Mix It Up

Mix It Up
Image: darkdayr

It has been quite a week since last week’s blog Reconciliation. In that time, Canada has experienced a birthday, there was gang violence in the streets of our Winnipeg on the nation’s 148th, and I received a ‘cease and desist’ email that was clearly not relational. The email was in respect to my use of an image that was initially used in the Reconciliation blog. The image was of a young Aboriginal youth vibrantly arrayed in dance finery from the National Aboriginal Day celebration at the Forks in 2014. I cannot show it to you – as I suspect I would receive another email. Should you be interested – however – this is the link.

So, how do these things connect? I am not sure that I can fully paint that canvas in this blog, but it has been about what I have been musing. I hope – therefore – at the very least this continues the conversation of what reconciliation means for those of us who are non-Aboriginal. We may look into that mirror and uncomfortably recognise ourselves as those who have inherited a coloniser’s or settler’s culture, which has diminished the lives of Canada’s First Nation’s peoples for several centuries.

First of all, it is important to identify that we are in a time when social media and traditional media clash in a larger culture shift. This shift is framed as occurring between modernity and post-modernity. When images and music, art and video can be shared fluidly, there are rightful concerns about appropriation of creative material and fair compensation. There is also the tension of ownership and how do we find that balance. For some, the solution is enforcing laws, regulations and policing creative material for any infraction, regardless of content or intent. For me, the line is less than clear. I try, therefore, to make use of Creative Commons art and always reference and link to the artist.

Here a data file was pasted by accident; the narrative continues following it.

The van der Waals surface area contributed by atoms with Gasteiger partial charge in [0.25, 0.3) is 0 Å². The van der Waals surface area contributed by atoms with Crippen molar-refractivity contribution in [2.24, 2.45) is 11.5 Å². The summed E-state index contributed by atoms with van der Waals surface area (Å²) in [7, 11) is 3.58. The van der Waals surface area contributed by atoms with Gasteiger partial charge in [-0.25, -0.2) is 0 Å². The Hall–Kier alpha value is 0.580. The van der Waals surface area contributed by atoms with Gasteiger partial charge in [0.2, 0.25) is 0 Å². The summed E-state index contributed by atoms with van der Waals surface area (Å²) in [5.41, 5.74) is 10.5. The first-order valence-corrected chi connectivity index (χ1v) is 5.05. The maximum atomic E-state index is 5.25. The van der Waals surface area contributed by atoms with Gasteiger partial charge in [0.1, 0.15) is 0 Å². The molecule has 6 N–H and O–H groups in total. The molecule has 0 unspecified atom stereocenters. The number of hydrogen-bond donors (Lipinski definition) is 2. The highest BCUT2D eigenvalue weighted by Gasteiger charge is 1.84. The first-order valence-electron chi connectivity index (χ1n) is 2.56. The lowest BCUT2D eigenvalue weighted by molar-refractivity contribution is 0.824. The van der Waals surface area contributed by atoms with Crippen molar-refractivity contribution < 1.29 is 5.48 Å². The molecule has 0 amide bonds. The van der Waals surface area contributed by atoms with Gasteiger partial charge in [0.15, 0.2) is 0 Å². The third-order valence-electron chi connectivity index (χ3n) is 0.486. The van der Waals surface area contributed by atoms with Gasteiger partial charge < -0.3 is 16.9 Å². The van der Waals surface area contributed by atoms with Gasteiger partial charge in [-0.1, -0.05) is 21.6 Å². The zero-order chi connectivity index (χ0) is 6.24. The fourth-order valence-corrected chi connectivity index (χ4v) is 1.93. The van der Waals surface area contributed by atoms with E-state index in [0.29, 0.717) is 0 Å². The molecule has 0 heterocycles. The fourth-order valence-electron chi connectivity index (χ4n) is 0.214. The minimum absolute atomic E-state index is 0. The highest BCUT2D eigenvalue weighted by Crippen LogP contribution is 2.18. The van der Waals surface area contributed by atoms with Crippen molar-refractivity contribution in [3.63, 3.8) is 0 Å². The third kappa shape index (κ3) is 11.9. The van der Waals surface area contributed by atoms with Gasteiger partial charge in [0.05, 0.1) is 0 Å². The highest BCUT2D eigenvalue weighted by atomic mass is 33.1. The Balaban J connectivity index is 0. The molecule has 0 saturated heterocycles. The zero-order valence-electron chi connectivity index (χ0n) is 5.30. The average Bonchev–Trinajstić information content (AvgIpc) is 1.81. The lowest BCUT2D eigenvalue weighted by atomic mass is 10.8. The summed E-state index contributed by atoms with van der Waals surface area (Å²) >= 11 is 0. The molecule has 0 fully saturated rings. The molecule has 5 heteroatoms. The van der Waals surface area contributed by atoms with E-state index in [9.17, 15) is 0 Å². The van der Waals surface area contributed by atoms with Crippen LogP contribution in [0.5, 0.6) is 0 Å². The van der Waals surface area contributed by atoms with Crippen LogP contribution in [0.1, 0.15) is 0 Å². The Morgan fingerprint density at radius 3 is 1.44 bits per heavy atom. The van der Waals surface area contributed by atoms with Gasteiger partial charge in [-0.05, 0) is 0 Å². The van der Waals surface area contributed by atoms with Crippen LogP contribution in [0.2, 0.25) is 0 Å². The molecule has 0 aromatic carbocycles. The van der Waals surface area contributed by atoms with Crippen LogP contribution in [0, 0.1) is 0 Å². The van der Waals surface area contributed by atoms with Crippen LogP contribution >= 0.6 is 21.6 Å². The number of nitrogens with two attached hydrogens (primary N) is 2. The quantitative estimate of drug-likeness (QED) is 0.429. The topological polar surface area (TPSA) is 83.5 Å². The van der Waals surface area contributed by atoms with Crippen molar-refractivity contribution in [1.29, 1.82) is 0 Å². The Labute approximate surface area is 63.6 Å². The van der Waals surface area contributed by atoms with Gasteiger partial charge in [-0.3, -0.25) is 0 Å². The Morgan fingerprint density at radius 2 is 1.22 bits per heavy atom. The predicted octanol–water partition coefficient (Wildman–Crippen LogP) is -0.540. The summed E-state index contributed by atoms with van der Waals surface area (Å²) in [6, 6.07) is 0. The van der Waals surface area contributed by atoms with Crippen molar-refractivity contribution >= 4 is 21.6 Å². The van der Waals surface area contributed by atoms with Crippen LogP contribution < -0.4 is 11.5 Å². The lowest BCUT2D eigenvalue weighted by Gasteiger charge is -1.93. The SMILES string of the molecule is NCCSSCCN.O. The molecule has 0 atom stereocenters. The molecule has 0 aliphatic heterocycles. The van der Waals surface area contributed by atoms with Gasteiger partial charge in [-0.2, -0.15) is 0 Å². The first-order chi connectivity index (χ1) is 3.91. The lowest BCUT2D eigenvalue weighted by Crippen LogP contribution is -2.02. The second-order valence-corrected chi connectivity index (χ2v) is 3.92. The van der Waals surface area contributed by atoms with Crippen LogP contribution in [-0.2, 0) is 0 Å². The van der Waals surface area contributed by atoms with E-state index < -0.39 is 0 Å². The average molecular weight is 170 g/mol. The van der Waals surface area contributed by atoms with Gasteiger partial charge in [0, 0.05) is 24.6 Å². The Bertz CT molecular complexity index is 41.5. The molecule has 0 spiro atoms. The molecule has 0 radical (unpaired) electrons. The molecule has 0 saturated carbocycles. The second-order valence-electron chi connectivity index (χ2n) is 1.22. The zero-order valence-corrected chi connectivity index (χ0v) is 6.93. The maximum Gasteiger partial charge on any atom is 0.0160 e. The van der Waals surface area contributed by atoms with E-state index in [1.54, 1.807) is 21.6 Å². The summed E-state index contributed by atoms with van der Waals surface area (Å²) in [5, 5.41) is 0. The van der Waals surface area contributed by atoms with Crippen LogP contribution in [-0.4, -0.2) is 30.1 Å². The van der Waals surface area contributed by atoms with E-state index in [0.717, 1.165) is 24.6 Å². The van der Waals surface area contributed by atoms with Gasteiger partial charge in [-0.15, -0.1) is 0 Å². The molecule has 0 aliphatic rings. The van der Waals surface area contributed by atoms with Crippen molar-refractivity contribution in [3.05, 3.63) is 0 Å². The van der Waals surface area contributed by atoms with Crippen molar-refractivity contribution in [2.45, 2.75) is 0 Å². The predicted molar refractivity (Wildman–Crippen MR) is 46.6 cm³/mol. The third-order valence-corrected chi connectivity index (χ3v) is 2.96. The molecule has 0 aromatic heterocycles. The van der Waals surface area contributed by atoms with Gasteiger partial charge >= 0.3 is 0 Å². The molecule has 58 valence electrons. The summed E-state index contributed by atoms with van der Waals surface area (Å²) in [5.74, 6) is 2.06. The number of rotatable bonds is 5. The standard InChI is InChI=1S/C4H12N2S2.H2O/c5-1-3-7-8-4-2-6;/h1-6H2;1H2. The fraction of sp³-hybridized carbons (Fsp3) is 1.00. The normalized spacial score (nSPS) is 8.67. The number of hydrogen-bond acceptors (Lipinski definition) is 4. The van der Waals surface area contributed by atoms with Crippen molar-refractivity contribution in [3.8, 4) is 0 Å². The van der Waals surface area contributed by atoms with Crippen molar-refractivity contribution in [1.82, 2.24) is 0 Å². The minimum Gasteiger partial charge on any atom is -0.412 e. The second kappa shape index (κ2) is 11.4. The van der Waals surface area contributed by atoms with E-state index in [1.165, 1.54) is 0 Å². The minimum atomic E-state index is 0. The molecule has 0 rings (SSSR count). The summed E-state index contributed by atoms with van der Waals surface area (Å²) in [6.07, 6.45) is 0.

Something New

Something New
Image: ♫ joyousjoym~ Blessings♥

Second, this time of shift creates an opportunity for those who have power and privilege to ask what does ownership mean? This question of ownership – I believe – connects directly to any attempt to move toward reconciliation. Whether that be of an image, of land, of the water, and of the very air we breathe: if everything is a commodity, a trademark or copyright, can we actually live into the healing for which many of us long? This journey of Right Relations and Reconciliation is not easy – the mirror that reflects non-Aboriginal affluence is difficult. I truly believe – however – that if we do not do this, then we simply perpetuate a colonial culture dressed in new clothes …

Finally, gang violence in Winnipeg is often associated with a First Nation’s experience, which is a direct inheritor of colonialism. A colonial mindset – framed in culture that used faith to rationalise exploitation – remains more than vibrant to this day. And Canada’s larger cultural identity – regardless of non-Aboriginal or Aboriginal identification – continues to be framed in ownership. Should we not be able to collectively move toward healing, then those who have will continue to oppress and protect what they have from those who want and experience oppression. This binary – which is false I believe from a Christian lens – will continue to be perpetuated until those-of-us-who-have are truly intentional of letting go, finally sitting down, honestly listening and willingly – though not necessarily easily – share, in order to that we all might begin to make something new …

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